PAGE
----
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NCJ Number: 165099 Find in a Library
Title: Generic Prejudice and the Presumption of Guilt in Sex Abuse Trials
Journal: Law and Human Behavior  Volume:21  Issue:1  Dated:(February 1997)  Pages:5-25
Author(s): N Vidmar
Date Published: 1997
Page Count: 21
Type: Survey
Format: Article
Language: English
Country: United States of America
Annotation: In 25 Canadian criminal trials involving sexual abuse charges, 849 prospective jurors were asked under oath whether they could hear the evidence, follow the judge's instructions on the law, and decide the case fairly and impartially.
Abstract: Knowing only the nature of charges against the accused, approximately 36 percent of jurors stated they could not be impartial. Some jurors explained they had been victims of abuse, others expressed fears for children, while others simply stated they could not set aside a presumption of guilt. The findings are consistent with a body of social science literature about attitudes toward sexual abuse and sexual assault charges. The author distinguishes between prejudices arising from specific pretrial publicity and generic prejudices that cause prejudgments of the case of any defendant perceived as belonging to a general class of defendants who are likely guilty of the crime charged. 75 references and 2 tables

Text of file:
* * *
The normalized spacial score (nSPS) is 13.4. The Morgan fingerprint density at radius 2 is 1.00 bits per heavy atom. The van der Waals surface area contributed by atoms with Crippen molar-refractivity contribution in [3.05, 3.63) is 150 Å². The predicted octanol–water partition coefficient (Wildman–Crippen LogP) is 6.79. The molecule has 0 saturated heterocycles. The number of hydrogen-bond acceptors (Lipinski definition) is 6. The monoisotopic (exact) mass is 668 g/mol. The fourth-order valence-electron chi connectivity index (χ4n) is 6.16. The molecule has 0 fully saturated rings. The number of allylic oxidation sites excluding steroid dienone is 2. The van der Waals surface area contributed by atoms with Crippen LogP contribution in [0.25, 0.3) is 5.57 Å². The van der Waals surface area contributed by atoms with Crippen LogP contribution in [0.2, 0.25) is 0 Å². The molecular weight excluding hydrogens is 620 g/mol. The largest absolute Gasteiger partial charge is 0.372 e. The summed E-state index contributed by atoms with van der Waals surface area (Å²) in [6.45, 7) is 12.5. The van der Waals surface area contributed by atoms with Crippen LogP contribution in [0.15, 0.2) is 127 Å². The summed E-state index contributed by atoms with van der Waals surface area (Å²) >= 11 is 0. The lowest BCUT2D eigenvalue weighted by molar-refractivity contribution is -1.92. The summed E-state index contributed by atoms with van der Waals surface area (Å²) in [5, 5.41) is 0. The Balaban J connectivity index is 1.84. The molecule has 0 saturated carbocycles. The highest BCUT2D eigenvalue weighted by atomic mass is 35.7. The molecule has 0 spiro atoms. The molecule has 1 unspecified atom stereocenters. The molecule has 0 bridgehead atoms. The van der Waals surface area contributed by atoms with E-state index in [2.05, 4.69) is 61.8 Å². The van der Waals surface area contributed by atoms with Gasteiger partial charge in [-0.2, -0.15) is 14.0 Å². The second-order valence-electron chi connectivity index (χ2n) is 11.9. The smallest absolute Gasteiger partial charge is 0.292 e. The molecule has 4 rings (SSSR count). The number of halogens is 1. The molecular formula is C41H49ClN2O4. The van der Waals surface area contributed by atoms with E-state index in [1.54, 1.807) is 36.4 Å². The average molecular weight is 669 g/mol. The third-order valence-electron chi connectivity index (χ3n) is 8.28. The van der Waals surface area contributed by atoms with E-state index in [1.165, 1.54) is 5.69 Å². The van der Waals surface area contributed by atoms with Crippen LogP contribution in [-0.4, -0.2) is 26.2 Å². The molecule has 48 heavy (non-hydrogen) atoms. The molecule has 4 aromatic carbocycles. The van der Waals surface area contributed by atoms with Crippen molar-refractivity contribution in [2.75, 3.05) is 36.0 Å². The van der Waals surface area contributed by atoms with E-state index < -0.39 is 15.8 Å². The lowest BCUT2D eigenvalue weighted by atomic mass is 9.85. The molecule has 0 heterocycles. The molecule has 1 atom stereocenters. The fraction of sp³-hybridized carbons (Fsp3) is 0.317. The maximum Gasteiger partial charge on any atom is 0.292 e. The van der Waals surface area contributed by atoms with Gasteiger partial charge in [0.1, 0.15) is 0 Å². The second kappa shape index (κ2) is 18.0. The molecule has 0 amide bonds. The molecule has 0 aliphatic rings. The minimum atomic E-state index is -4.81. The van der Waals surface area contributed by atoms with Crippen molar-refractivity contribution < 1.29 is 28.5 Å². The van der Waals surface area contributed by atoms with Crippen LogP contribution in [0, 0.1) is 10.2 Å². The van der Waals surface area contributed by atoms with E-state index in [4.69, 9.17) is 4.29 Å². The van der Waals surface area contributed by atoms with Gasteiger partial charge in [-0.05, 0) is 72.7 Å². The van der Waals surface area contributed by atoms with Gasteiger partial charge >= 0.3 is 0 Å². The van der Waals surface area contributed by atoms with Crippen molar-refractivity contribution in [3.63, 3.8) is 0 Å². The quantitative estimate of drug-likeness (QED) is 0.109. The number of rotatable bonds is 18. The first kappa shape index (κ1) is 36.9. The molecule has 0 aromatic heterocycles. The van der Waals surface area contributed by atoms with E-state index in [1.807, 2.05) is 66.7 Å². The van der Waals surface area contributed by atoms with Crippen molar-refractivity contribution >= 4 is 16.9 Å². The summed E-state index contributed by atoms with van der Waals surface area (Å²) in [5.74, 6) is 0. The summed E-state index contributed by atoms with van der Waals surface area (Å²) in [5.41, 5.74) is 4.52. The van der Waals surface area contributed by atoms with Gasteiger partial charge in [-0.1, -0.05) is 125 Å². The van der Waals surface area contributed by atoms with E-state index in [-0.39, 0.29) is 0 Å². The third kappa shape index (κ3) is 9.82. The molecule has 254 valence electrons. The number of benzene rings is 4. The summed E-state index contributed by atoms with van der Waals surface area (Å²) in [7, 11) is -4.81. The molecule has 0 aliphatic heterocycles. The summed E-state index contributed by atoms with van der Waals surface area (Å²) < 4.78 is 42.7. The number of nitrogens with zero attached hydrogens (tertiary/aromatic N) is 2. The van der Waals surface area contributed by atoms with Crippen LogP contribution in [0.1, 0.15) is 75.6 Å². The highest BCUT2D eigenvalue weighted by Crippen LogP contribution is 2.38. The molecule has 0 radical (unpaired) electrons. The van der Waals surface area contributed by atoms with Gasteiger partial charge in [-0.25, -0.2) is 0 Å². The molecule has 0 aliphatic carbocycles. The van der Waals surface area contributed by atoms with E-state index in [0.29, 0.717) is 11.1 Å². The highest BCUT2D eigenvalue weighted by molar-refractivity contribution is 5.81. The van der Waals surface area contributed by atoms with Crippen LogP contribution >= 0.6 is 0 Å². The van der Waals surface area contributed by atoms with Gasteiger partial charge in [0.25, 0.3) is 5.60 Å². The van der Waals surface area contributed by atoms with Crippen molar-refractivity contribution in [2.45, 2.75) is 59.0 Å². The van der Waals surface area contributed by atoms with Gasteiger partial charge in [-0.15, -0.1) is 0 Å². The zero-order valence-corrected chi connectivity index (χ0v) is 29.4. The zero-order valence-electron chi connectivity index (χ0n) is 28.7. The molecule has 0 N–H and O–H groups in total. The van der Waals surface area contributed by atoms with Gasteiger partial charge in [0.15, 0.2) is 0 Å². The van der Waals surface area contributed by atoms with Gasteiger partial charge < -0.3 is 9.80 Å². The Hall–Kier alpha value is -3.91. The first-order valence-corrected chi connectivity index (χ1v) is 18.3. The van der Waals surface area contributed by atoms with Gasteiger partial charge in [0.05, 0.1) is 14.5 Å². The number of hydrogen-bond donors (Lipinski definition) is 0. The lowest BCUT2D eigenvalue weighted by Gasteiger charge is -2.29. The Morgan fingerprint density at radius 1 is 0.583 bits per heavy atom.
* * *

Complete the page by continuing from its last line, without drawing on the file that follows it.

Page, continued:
Main Term(s): Foreign courts
Index Term(s): Canada; Child Sexual Abuse; Child victims; Foreign offenders; Juror characteristics; Jury decisionmaking; Juvenile victims; Sex offenders; Sexual assault victims
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